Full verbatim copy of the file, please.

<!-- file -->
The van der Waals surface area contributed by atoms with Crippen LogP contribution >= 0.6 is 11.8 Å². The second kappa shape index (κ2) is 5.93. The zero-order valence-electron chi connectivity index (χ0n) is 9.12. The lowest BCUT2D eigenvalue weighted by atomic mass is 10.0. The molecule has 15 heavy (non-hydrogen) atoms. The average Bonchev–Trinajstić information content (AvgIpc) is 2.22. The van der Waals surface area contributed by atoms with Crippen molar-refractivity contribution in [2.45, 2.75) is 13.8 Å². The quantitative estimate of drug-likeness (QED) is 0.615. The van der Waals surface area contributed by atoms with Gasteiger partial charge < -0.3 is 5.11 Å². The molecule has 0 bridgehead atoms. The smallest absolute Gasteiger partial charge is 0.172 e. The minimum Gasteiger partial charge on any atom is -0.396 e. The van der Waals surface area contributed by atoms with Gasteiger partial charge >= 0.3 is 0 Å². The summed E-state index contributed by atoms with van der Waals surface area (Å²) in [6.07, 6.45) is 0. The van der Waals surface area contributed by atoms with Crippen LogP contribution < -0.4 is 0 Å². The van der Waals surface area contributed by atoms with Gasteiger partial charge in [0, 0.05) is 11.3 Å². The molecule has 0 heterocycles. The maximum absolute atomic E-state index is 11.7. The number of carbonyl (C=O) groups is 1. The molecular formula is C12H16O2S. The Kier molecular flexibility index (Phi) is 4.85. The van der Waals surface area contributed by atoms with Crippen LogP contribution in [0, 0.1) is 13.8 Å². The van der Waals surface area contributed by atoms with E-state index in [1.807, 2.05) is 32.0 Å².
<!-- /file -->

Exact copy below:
The van der Waals surface area contributed by atoms with Crippen LogP contribution >= 0.6 is 11.8 Å². The second kappa shape index (κ2) is 5.93. The zero-order valence-electron chi connectivity index (χ0n) is 9.12. The lowest BCUT2D eigenvalue weighted by atomic mass is 10.0. The molecule has 15 heavy (non-hydrogen) atoms. The average Bonchev–Trinajstić information content (AvgIpc) is 2.22. The van der Waals surface area contributed by atoms with Crippen molar-refractivity contribution in [2.45, 2.75) is 13.8 Å². The quantitative estimate of drug-likeness (QED) is 0.615. The van der Waals surface area contributed by atoms with Gasteiger partial charge < -0.3 is 5.11 Å². The molecule has 0 bridgehead atoms. The smallest absolute Gasteiger partial charge is 0.172 e. The minimum Gasteiger partial charge on any atom is -0.396 e. The van der Waals surface area contributed by atoms with Gasteiger partial charge >= 0.3 is 0 Å². The summed E-state index contributed by atoms with van der Waals surface area (Å²) in [6.07, 6.45) is 0. The van der Waals surface area contributed by atoms with Crippen LogP contribution < -0.4 is 0 Å². The van der Waals surface area contributed by atoms with Gasteiger partial charge in [0, 0.05) is 11.3 Å². The molecule has 0 heterocycles. The maximum absolute atomic E-state index is 11.7. The number of carbonyl (C=O) groups is 1. The molecular formula is C12H16O2S. The Kier molecular flexibility index (Phi) is 4.85. The van der Waals surface area contributed by atoms with Crippen LogP contribution in [0, 0.1) is 13.8 Å². The van der Waals surface area contributed by atoms with E-state index in [1.807, 2.05) is 32.0 Å².